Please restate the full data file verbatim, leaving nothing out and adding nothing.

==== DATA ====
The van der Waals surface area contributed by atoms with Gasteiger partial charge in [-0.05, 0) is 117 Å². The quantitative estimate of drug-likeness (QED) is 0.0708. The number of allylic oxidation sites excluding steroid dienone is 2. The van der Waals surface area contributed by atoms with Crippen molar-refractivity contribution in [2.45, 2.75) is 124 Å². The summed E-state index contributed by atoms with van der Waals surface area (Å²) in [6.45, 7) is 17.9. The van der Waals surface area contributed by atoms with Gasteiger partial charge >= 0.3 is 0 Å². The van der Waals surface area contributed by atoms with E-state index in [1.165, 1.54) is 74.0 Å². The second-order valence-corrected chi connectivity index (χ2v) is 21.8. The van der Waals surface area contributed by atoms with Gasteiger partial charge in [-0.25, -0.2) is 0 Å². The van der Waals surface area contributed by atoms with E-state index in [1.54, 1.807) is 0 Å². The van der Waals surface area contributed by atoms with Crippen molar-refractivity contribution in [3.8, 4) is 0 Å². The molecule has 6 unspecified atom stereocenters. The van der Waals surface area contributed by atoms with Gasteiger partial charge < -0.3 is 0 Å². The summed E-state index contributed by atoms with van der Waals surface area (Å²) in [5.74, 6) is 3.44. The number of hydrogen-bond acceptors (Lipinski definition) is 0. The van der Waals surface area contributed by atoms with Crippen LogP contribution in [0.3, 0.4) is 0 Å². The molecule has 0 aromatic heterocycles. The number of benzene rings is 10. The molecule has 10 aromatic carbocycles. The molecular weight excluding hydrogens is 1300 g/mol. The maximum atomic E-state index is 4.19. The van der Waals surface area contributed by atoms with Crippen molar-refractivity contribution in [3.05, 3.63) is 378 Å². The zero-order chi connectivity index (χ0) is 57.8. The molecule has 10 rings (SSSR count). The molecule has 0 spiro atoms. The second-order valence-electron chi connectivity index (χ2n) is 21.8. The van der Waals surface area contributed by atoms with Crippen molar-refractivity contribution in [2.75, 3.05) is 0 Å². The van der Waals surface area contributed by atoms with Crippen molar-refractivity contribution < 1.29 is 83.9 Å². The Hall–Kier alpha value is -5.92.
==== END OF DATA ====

The van der Waals surface area contributed by atoms with Gasteiger partial charge in [-0.05, 0) is 117 Å². The quantitative estimate of drug-likeness (QED) is 0.0708. The number of allylic oxidation sites excluding steroid dienone is 2. The van der Waals surface area contributed by atoms with Crippen molar-refractivity contribution in [2.45, 2.75) is 124 Å². The summed E-state index contributed by atoms with van der Waals surface area (Å²) in [6.45, 7) is 17.9. The van der Waals surface area contributed by atoms with Gasteiger partial charge >= 0.3 is 0 Å². The van der Waals surface area contributed by atoms with E-state index in [1.165, 1.54) is 74.0 Å². The second-order valence-corrected chi connectivity index (χ2v) is 21.8. The van der Waals surface area contributed by atoms with Gasteiger partial charge in [-0.25, -0.2) is 0 Å². The van der Waals surface area contributed by atoms with E-state index in [1.54, 1.807) is 0 Å². The van der Waals surface area contributed by atoms with Crippen molar-refractivity contribution in [3.8, 4) is 0 Å². The molecule has 6 unspecified atom stereocenters. The van der Waals surface area contributed by atoms with Gasteiger partial charge < -0.3 is 0 Å². The summed E-state index contributed by atoms with van der Waals surface area (Å²) in [5.74, 6) is 3.44. The number of hydrogen-bond acceptors (Lipinski definition) is 0. The van der Waals surface area contributed by atoms with Crippen LogP contribution in [0.3, 0.4) is 0 Å². The molecule has 0 aromatic heterocycles. The number of benzene rings is 10. The molecule has 10 aromatic carbocycles. The molecular weight excluding hydrogens is 1300 g/mol. The maximum atomic E-state index is 4.19. The van der Waals surface area contributed by atoms with Crippen molar-refractivity contribution in [3.05, 3.63) is 378 Å². The zero-order chi connectivity index (χ0) is 57.8. The molecule has 10 rings (SSSR count). The molecule has 0 spiro atoms. The second-order valence-electron chi connectivity index (χ2n) is 21.8. The van der Waals surface area contributed by atoms with Crippen molar-refractivity contribution in [2.75, 3.05) is 0 Å². The van der Waals surface area contributed by atoms with Crippen molar-refractivity contribution < 1.29 is 83.9 Å². The Hall–Kier alpha value is -5.92.